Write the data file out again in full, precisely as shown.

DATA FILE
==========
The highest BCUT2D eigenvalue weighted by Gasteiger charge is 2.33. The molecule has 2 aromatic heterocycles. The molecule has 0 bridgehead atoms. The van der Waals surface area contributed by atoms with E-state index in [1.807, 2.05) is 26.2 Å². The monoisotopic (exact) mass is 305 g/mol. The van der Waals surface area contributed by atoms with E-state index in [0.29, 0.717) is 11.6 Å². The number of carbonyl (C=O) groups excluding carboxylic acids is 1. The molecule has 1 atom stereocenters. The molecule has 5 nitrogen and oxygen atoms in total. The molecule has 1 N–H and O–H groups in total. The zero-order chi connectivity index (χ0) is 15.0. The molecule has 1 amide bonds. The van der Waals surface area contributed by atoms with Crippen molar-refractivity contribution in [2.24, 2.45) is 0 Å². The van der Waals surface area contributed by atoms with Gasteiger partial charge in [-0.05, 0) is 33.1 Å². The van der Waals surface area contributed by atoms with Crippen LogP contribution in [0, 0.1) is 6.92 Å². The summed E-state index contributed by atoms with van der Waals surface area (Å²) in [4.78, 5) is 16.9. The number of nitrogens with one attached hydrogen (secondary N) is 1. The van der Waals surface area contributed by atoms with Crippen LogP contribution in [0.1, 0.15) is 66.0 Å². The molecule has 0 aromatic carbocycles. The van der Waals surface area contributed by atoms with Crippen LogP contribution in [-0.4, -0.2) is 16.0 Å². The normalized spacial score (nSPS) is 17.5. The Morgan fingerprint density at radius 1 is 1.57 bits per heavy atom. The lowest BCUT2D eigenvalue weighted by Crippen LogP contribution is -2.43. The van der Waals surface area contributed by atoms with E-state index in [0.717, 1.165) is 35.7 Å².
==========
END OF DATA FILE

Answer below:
The highest BCUT2D eigenvalue weighted by Gasteiger charge is 2.33. The molecule has 2 aromatic heterocycles. The molecule has 0 bridgehead atoms. The van der Waals surface area contributed by atoms with E-state index in [1.807, 2.05) is 26.2 Å². The monoisotopic (exact) mass is 305 g/mol. The van der Waals surface area contributed by atoms with E-state index in [0.29, 0.717) is 11.6 Å². The number of carbonyl (C=O) groups excluding carboxylic acids is 1. The molecule has 1 atom stereocenters. The molecule has 5 nitrogen and oxygen atoms in total. The molecule has 1 N–H and O–H groups in total. The zero-order chi connectivity index (χ0) is 15.0. The molecule has 1 amide bonds. The van der Waals surface area contributed by atoms with Crippen molar-refractivity contribution in [2.24, 2.45) is 0 Å². The van der Waals surface area contributed by atoms with Gasteiger partial charge in [-0.05, 0) is 33.1 Å². The van der Waals surface area contributed by atoms with Crippen LogP contribution in [0, 0.1) is 6.92 Å². The summed E-state index contributed by atoms with van der Waals surface area (Å²) in [4.78, 5) is 16.9. The number of nitrogens with one attached hydrogen (secondary N) is 1. The van der Waals surface area contributed by atoms with Crippen LogP contribution in [0.1, 0.15) is 66.0 Å². The molecule has 0 aromatic carbocycles. The van der Waals surface area contributed by atoms with Crippen LogP contribution in [-0.4, -0.2) is 16.0 Å². The normalized spacial score (nSPS) is 17.5. The Morgan fingerprint density at radius 1 is 1.57 bits per heavy atom. The lowest BCUT2D eigenvalue weighted by Crippen LogP contribution is -2.43. The van der Waals surface area contributed by atoms with E-state index in [0.717, 1.165) is 35.7 Å².